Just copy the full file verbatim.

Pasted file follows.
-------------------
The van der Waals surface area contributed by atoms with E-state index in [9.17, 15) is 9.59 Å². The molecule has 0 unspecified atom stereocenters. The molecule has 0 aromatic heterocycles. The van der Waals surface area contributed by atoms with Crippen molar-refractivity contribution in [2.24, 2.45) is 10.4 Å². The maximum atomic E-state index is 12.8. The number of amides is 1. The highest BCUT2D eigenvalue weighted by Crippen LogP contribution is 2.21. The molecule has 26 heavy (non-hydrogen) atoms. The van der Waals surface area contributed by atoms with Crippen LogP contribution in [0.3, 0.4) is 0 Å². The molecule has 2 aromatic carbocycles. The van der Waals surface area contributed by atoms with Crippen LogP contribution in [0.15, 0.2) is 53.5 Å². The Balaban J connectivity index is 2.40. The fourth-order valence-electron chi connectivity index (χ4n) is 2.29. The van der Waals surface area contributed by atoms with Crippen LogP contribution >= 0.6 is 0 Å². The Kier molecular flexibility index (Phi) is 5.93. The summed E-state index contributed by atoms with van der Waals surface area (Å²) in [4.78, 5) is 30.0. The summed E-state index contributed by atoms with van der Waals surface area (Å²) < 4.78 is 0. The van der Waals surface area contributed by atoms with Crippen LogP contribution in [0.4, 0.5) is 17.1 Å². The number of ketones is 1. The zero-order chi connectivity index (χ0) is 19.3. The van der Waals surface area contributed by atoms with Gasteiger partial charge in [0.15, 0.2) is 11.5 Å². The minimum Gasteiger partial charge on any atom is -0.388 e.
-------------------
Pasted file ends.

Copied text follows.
The van der Waals surface area contributed by atoms with E-state index in [9.17, 15) is 9.59 Å². The molecule has 0 unspecified atom stereocenters. The molecule has 0 aromatic heterocycles. The van der Waals surface area contributed by atoms with Crippen molar-refractivity contribution in [2.24, 2.45) is 10.4 Å². The maximum atomic E-state index is 12.8. The number of amides is 1. The highest BCUT2D eigenvalue weighted by Crippen LogP contribution is 2.21. The molecule has 26 heavy (non-hydrogen) atoms. The van der Waals surface area contributed by atoms with Crippen LogP contribution in [0.3, 0.4) is 0 Å². The molecule has 2 aromatic carbocycles. The van der Waals surface area contributed by atoms with Crippen LogP contribution in [0.15, 0.2) is 53.5 Å². The Balaban J connectivity index is 2.40. The fourth-order valence-electron chi connectivity index (χ4n) is 2.29. The van der Waals surface area contributed by atoms with Crippen LogP contribution >= 0.6 is 0 Å². The Kier molecular flexibility index (Phi) is 5.93. The summed E-state index contributed by atoms with van der Waals surface area (Å²) in [4.78, 5) is 30.0. The summed E-state index contributed by atoms with van der Waals surface area (Å²) < 4.78 is 0. The van der Waals surface area contributed by atoms with Crippen LogP contribution in [0.4, 0.5) is 17.1 Å². The number of ketones is 1. The zero-order chi connectivity index (χ0) is 19.3. The van der Waals surface area contributed by atoms with Gasteiger partial charge in [0.15, 0.2) is 11.5 Å². The minimum Gasteiger partial charge on any atom is -0.388 e.